Friday, 30 September 2022

SONNET FOR SILVIA FEDERICI by Anne Boyer

HOW DO WE COLLECTIVIZE REPRODUCTIVE LABOR?
IS THE FAMILY ENOUGH FOR YOU?
IS THE COUPLE ENOUGH FOR YOU?
WHAT WILL YOU DO WHEN YOU ARE OLD OR INFIRM?

WHAT STANDS BETWEEN YOU AND THE COMMUNE?
WHAT WOULD YOU HAVE IF YOU HAD WHAT YOU NEEDED?
WHAT IS OURS?
HOW TO GET IT?

HOW TO LIVE LIKE ELEPHANTS WITH ARCHITECTURE?
HOW MANY CHILDREN WOULD YOU CARE FOR IF THEY DIDN’T
HAVE TO BE YOURS?
HOW MANY MOTHERS, SISTERS, BROTHERS, and LOVERS WOULD
YOU LOVE IF THEY DIDN’T HAVE TO BE YOURS?

HOW DO WE END THE TRAGEDY OF OUR ATOMIZATION?
HOW DO WE END THE TRAGEDY?

From: https://jacket2.org/poems/sonnet-silvia-federici

Date: 2018

By: Anne Boyer (1973- )

Tuesday, 20 September 2022

Healer, Healer, Witch by Sally Rosen Kindred

1.
Katharina Kepler
is mother of Johannes—
astrologer, alchemist, keeper of planets

and their laws—and mother
of Heinrich, Margaretha, Christoph, matron
of Sun Inn, of candles and locks.

Married a mercenary
out the door in four years to Flanders, Corfu.
Dragged him back once to Weil, but he left again.

Married tough greens and a broom full of rain.
Is a healer. Is a healer.
Not a witch.

Wakes in the dark to tend the cows and clear their stalls.
Makes spelt-cakes on Fridays, makes cabbages and bread,
makes hay and carries it by hand

from the outer barn on her
own, because the children are always
small, pox-weak or off at school—

is a healer sleepless
during fever weeks, her thumbs on the town’s damp
lids, the pestle, the poultice, until a boy at the market

eats roots from her winter hands
and gets sicker.
Is a place on no one’s map

of the moon. Wants to weep
for the planets now, dangling as they must
from her son’s hard mind. Wants

to know what’s in the letter
he’s sent from university, but when
she begs the schoolmaster to read it

he says No.
Later he’ll say her voice burned ice,
then her breasts melted red through his door.

Wants to be called Daughter again, hear her common name.
Does not care anymore how the planets move,
though once she showed her sons the evening star,

once she worked beneath it in summer winds
picking up speed with the scythe as the fields went dark,
bent and swinging,

the children already in their beds.
Out of love she moved in the scythe’s lit song, believed
none of them would wander.

2.
Katharina Kepler
dreams she does not dream.
Lies down on the prison stone in 1620,

chain at her wrist like snow. Lies
down at last and does not rise
for choleric cows or children. Tonight

she heals no one. Heinrich
has accused her to the court; Christoph gave
her up. Margaretha sweeps a far hearth, busy

with her family. Only Johannes
is awake somewhere, thinking of her, his mind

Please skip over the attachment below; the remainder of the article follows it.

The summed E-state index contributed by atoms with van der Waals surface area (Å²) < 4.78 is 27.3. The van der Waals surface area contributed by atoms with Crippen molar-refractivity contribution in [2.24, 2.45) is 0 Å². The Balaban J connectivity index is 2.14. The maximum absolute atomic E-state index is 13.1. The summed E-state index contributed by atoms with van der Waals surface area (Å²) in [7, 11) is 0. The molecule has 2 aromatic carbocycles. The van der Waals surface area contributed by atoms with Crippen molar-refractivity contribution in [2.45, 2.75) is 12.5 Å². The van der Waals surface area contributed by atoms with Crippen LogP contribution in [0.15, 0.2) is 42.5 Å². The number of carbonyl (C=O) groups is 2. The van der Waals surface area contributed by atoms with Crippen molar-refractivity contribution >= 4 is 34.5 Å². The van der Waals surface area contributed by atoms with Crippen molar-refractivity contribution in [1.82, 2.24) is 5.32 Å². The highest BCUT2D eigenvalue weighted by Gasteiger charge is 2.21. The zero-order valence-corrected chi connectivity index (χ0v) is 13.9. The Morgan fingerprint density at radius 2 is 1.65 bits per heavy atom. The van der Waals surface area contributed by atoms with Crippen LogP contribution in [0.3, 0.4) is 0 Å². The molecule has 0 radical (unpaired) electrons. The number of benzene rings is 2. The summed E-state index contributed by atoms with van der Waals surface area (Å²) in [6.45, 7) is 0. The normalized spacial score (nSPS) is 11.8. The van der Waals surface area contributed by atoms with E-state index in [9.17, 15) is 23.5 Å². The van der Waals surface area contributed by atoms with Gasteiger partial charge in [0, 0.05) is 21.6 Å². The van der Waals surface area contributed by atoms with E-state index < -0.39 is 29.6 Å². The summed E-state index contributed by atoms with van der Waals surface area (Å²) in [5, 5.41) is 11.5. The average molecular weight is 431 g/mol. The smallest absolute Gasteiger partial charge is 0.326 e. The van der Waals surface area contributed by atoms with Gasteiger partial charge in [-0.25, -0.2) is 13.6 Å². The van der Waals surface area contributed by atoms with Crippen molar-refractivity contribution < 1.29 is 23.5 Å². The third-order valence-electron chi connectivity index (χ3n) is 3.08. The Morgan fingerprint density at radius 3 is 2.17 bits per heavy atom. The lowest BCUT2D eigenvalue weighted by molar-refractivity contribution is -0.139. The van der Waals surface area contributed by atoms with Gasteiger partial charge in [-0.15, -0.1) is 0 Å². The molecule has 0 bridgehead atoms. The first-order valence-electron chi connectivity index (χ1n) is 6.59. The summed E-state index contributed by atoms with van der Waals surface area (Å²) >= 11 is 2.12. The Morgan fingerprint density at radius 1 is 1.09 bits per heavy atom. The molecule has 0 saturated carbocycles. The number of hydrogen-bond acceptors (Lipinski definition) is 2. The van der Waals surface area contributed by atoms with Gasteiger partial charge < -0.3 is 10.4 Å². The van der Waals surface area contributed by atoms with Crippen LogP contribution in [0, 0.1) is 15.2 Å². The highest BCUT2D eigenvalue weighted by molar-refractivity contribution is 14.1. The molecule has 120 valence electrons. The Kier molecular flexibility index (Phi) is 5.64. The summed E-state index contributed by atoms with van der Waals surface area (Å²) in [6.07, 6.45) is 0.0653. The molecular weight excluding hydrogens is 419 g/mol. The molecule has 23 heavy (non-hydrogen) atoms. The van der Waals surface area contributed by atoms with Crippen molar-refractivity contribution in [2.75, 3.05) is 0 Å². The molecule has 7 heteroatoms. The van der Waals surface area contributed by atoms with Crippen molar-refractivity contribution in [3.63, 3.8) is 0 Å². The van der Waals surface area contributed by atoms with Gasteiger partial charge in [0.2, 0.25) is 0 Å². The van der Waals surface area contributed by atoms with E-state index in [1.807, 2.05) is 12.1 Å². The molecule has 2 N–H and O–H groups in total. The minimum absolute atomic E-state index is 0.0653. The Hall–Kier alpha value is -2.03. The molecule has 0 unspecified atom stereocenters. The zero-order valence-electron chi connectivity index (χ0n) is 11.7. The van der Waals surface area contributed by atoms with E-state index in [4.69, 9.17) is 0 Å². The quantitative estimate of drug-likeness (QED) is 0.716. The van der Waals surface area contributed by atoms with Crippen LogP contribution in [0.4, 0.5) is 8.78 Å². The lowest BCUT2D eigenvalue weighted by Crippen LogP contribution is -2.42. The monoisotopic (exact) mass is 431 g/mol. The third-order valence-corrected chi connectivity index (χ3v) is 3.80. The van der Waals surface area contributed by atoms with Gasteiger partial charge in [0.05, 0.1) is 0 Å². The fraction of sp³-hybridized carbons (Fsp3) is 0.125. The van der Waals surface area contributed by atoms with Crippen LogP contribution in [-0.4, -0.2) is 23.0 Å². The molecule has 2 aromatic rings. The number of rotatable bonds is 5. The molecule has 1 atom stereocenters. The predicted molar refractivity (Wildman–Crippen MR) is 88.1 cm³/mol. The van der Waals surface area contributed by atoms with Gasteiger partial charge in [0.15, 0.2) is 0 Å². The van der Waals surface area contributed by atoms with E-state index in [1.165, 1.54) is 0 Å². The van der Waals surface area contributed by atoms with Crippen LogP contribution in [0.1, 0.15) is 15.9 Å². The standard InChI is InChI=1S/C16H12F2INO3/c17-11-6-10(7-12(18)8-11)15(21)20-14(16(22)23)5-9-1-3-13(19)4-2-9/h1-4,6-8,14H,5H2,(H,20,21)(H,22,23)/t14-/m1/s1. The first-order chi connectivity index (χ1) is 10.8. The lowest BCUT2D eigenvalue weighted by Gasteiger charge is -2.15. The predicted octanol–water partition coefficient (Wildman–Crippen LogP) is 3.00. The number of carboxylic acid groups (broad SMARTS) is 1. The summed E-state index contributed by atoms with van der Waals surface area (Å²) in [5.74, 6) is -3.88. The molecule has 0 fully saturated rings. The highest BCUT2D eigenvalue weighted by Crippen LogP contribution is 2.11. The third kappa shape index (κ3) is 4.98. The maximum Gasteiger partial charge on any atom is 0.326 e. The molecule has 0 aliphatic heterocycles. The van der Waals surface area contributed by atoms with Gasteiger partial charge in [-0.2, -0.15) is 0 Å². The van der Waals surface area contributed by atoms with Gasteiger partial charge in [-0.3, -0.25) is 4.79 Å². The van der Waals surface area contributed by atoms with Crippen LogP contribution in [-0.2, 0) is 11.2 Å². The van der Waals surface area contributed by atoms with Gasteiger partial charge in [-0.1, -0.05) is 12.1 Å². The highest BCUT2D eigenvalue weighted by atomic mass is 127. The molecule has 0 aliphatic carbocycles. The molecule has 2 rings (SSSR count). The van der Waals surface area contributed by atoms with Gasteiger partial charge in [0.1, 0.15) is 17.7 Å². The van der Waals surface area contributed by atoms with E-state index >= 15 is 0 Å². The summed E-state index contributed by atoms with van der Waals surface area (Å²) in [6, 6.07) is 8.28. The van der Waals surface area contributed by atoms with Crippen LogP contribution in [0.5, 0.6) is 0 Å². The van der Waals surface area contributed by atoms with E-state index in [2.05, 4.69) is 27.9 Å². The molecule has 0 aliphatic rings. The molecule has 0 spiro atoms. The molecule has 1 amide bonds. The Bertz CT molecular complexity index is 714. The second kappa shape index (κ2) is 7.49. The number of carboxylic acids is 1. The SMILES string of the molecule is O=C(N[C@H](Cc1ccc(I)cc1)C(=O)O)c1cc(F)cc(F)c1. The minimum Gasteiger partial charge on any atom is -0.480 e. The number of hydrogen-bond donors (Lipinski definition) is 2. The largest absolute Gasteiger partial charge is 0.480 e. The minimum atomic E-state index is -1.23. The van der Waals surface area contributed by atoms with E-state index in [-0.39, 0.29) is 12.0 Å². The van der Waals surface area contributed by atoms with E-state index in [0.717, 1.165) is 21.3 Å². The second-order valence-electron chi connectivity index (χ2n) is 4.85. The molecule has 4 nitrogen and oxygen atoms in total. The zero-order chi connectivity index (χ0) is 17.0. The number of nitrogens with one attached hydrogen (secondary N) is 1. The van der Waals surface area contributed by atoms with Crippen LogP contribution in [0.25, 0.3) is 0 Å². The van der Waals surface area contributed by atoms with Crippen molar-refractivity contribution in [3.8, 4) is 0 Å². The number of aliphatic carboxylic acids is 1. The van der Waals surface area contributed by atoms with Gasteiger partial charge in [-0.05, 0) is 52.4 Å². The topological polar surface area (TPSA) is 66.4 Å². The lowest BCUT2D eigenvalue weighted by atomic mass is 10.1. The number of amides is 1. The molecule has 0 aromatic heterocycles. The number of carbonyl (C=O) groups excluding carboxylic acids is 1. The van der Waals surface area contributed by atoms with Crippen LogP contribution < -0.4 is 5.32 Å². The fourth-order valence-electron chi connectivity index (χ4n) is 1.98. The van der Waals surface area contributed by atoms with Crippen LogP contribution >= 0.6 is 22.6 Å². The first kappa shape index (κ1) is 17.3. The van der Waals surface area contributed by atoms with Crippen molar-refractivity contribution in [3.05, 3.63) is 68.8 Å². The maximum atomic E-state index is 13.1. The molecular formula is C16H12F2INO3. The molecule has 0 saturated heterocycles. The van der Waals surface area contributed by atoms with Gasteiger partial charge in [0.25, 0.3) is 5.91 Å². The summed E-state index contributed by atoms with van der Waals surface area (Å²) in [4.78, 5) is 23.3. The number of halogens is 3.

in the same stone dark. Let him think.

She has her hands on her own face,
can feel in sleep her skin buckle, harden, can feel
herself become the churchyard hill

she climbed once to see the comet—
dreams she wakes now cloud-furled,
dreams she flies

through space, finally a body burning ice.

Johannes stands far below on the hill, a boy again
lifting his hand to her, tender,
tipping his chin to her sky.

Does he hurt down there? She heals
no one—
she can only scorch and fly—

and now she is a girl, running through black grass
to a witch whose silk arms
stretch out to claim her:

in this ring of daisies flaring
under stars, she arrives into warm folds. They hold
each other and are held

in the cape of night, in a meadow made
from blooms and her own voice, from a cauldron of herbs and Mother air—
her song, her shroud, this nevertheless.

From: https://www.bearreview.com/sally-rosen-kindred-two-poems

Date: 2018

By: Sally Rosen Kindred (19??- )

Friday, 2 September 2022

Sentience as an Outing to the Zoo by Nomi Stone

Children throw pebbles
at the jeweled head
of the peacock and bark back
at the seals. Who

can say what happens
inside each bright life?

Scientists study the brain’s
ancient core in insects:
no, not dark inside, not simple
reflex—it feels like something

to be a bee. Livid with loss,
a hive rears a new queen. Bees,

groggy, hold each others’ legs
as they fall sleep. Bees! They cling
to a car all the way down I-95,
their queen inside.

From: https://athenaeumreview.org/poem/sentience-as-an-outing-to-the-zoo/

Date: 2018

By: Nomi Stone (19??- )

Saturday, 20 August 2022

Road Radio by Joseph Stanton

Hearing a song today, sudden on my car radio,
a song I heard often forty years ago,
when I drove
hour after hour, day after day, night after night
across the continent,

thinking, as I did then,
about love or what I thought love was
and not knowing, really,
who I was or might be,
but just driving, driving, driving,

and playing over and over again in my mind
that irritating, inescapable tune,
and wondering, as I did then, why I needed to get somewhere
and wondering if I even knew
where I would be.

From: https://boomerlitmag.com/joseph-stanton/

Date: 2018

By: Joseph Stanton (1949- )